Read the grammar explanation and do the exercise.

Participle clauses

Participle clauses are a form of adverbial clause which enables us to say information in a more economical way. We can use participle clauses when the participle and the verb in the main clause have the same subject. For example:

Waiting for John, I made some tea.

Waiting for John, the kettle boiled. [This would suggest that the kettle was waiting for John!]

 

Forming participle clauses

Participle clauses can be formed with the present participle (-ing form of the verb) or past participle (third form of the verb). Participle clauses with past participles have a passive meaning:

Shouting loudly, Peter walked home. [Peter was shouting]

Shouted at loudly, Peter walked home. [Someone was shouting at Peter]

If we wish to emphasise that one action was before another then we can use a perfect participle (having + past participle):

Having won the match, Susan jumped for joy.

Having been told the bad news, Susan sat down and cried.

 

 

The meaning and use of participle clauses

Participle clauses give information about condition, reason, result or time. For example:

 

CONDITION (in place of an if-condition):

Looked after carefully, this coat will keep you warm through many winters.

Compare: If you look after it carefully, this coat will keep you warm through many winters.

 

REASON (in place of words like so or therefore):

Wanting to speak to him about the contract, I decided to arrange a meeting.

Compare: I wanted to speak to him about the contract so I decided to arrange a meeting.

 

RESULT (in place of words like because or as a result):

I had no time to read my book, having spent so long doing my homework.

Compare: I had no time to read my book because I had spent so long doing my homework.

 

TIME (in place of words like when, while or as soon as):

Sitting at the cafe with my friends, I suddenly realised that I had left the oven on at home.

Compare: While I was sitting at the cafe with my friends, I suddenly realised that I had left the oven on at home.

Comments

Sir,
What were the subtitutions taking place in
the England football team last night.

Why not 'Taken place' instead of 'Taking
place' in the sentence while the action is
already complete ?

But In this sentence we use past participle
like this 'What were the subtitutions made
or done by the England team.

is it because 'Make and Do' are transtive
verbs, while 'Take place' is not ?

Hello SonuKumar,

As you say, 'take place' is an intransitive verb so it would not be used with a passive meaning.

Please note that we generally do not deal with sentences taken from elsewhere as we are not responsible for their content or language choices. We're happy to comment on our own material and explanations, of course.

 

Peter

The LearnEnglish Team

Hello Sirs,
"There is love enough in this world for everybody, if people will just look."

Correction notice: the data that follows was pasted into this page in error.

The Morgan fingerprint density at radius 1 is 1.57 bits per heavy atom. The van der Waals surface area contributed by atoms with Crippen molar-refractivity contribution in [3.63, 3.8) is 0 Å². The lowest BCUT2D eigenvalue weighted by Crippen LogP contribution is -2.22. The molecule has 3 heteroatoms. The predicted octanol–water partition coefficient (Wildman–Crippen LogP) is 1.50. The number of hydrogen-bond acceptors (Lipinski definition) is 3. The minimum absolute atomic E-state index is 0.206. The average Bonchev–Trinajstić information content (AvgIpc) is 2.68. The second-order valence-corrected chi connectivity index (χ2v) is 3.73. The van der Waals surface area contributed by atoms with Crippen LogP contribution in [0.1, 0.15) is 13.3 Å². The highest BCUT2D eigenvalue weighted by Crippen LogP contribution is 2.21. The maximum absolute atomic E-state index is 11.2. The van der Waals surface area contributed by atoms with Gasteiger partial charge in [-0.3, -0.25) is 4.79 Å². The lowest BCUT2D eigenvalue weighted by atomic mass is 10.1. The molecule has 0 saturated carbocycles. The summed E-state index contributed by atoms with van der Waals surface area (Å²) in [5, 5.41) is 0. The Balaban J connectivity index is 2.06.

I copied the sentence from the website. I have two questions.
1. According to grammar rules, whenever an 'IF" clause comes second, we do not put a comma, but we have in the sentence. Why?
2. In which situations, can we use 'IF' in future tenses?

Hi qayum2s,

When 'will' is used after 'if' like this, it typically means either 'be willing to'. Here the idea appears to be that if people were just willing to take the time to look, they would find there is enough love. It's also possible for 'will' to mean something like 'it is true now that' -- for example, 'If you really will help me paint the house, I will wait for you'.

I probably would have left out the comma in that sentence; I'm afraid I don't know how to explain that writer's choice other than to note that there is quite a bit of variation in punctuation.

All the best,
Kirk
The LearnEnglish Team

Hello Sir,
"Peter M is a good teacher" "so is Kirk."
Now is the following sentence correct? If not what is the alternative way to tell the same idea using 'so' in short answers?
"I have been to New York" " so have London."

Hello quayum2s,

The correct way to express this is a little different:

I have been to New York and to London too/as well.

 

We can use 'so' when we want to provide an alternative to the subject of the first sentence:

I have been to New York.

So has Bob. / Bob has been to New York too.

 

Peter

The LearnEnglish Team

Hello Sir,

I want to ask the following sentences if they are correct or not, and they seem to
be unnatural or wrong.
'The man I was talking to was the man I was in debt to'.
'The man I was talking to was the one/man I owed to.'

Hi qayum2s,

The first sentence is correct and sounds natural to me. The second one just needs the word 'money' (or some other object) after the verb 'owed', since it is generally a transitive verb (which means it requires a direct object): 'the man I owed money to'.

All the best,
Kirk
The LearnEnglish Team

Thank you, Sir, very much, please could you tell me what kind of sentences they are? Complex or compound-complex.

Hello qayum2s,

We have a page on various different sentence structures. You can find it here. Take a look at the information there and see if you can identify the types of sentences yourself. We'll be happy to tell you if you are correct.

 

Peter

The LearnEnglish Team

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